Ayo Jegede
reviews editor
May 13, 2004
Amazon Disco:
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Rock Music Reviews
TV On The Radio
Desperate Youth, Blood Thirsty Babes

i'm an idiot. all this time i've been classifying TV On The Radio as part Garage, an error i now attribute to David Sitek because he produced the Yeah Yeah Yeah's Machine EP and their full-length Fever to Tell. both are strong pieces and i was eager to associate Sitek's laudable production to the sound he crafted with his own band. but eventually i determined that any set of classifications would be malapropric, putting into question every musical system ever fathomed. each spin of their debut album can either indicate a new layer of composition previously unnoticed or simplify what you thought to be amazing complexity and beautiful sonic collusion. there are no genres with Desperate Youth, Blood Thirsty Babes. every categorization is arbitrary and syntactic, revealing nothing of the band's work.

so where to begin? well, take the members themselves. lead singer Tunde Adebimpe is a graduate of NYU's film school and a visual painter as is Sitek. this detail is perhaps the greatest indication of the band's aim, as everything is meant to infect and stir the senses. there's one thing you may notice about the songs: there aren't any predictable climacterics. there's build-up, there's denoument, but most of the songs are predominantly steady explosions of sublime and scientific musical influences. in that respect the songs are organized and presented as though they were visual pieces. Pablo Picasso's 'Guernica' manages to roll up horror, deprivation, and expectation through a forum that's described as almost entirely static. and yes, one can (unfairly) typify the album as greatly static, but every minute is so dense, terse, and taut that you forget it's a song. it becomes a picture of immaculate scale.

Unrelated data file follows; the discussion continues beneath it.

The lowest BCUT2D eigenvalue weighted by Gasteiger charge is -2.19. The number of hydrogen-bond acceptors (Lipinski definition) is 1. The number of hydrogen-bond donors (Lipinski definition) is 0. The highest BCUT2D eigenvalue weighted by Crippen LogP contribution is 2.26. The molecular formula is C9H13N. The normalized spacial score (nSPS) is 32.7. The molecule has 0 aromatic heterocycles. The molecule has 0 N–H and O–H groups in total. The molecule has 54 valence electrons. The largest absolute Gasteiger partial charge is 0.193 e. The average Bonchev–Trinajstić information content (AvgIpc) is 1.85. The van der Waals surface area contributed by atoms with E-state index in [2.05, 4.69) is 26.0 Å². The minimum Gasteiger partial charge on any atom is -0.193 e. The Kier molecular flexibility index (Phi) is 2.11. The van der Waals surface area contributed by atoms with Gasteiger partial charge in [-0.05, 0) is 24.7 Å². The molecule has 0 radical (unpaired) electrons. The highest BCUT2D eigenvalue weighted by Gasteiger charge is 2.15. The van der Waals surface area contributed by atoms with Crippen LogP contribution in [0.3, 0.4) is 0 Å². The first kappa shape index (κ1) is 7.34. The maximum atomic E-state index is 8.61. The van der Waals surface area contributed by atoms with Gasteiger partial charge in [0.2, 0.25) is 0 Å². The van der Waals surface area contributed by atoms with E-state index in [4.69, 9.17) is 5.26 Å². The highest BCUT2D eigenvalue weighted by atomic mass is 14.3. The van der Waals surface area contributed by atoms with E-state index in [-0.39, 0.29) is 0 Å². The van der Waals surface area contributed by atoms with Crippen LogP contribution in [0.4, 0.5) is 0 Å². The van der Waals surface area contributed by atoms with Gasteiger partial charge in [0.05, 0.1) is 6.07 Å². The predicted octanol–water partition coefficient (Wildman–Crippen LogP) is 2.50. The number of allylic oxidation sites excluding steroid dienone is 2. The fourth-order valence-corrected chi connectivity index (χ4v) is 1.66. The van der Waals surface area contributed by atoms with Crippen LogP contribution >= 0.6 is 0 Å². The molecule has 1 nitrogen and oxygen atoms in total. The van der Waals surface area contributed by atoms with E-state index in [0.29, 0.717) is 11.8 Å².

take 'Ambulance,' the glorious a-capella doo wop combo. besides being an amazing centerpiece, it manages to use the right aspects of minimalistic song-making to paint a beautiful image. pieces such as 'Staring at The Sun,' 'King Eternal' and 'Dreams' could have easily been bent to sound similar since all used the same components. but the slight and brilliant alterations among them makes each so radically distinct. the distorted bass on one song, deleterious and frightening, could sound coy and sluggish on another. drumming on one song can sound top heavy and dense ('Poppy') or loose and infectious ('Bomb Yourself'). all of them, however, are narratives that employ the same tools. the amazing part is how they've managed to permutate a single set to produce a rainbow of genres and influences.

top 10? definitely.

Release date: March 9, 2004
Label: Touch & Go
Rating: 10.0 / 10

[RMR]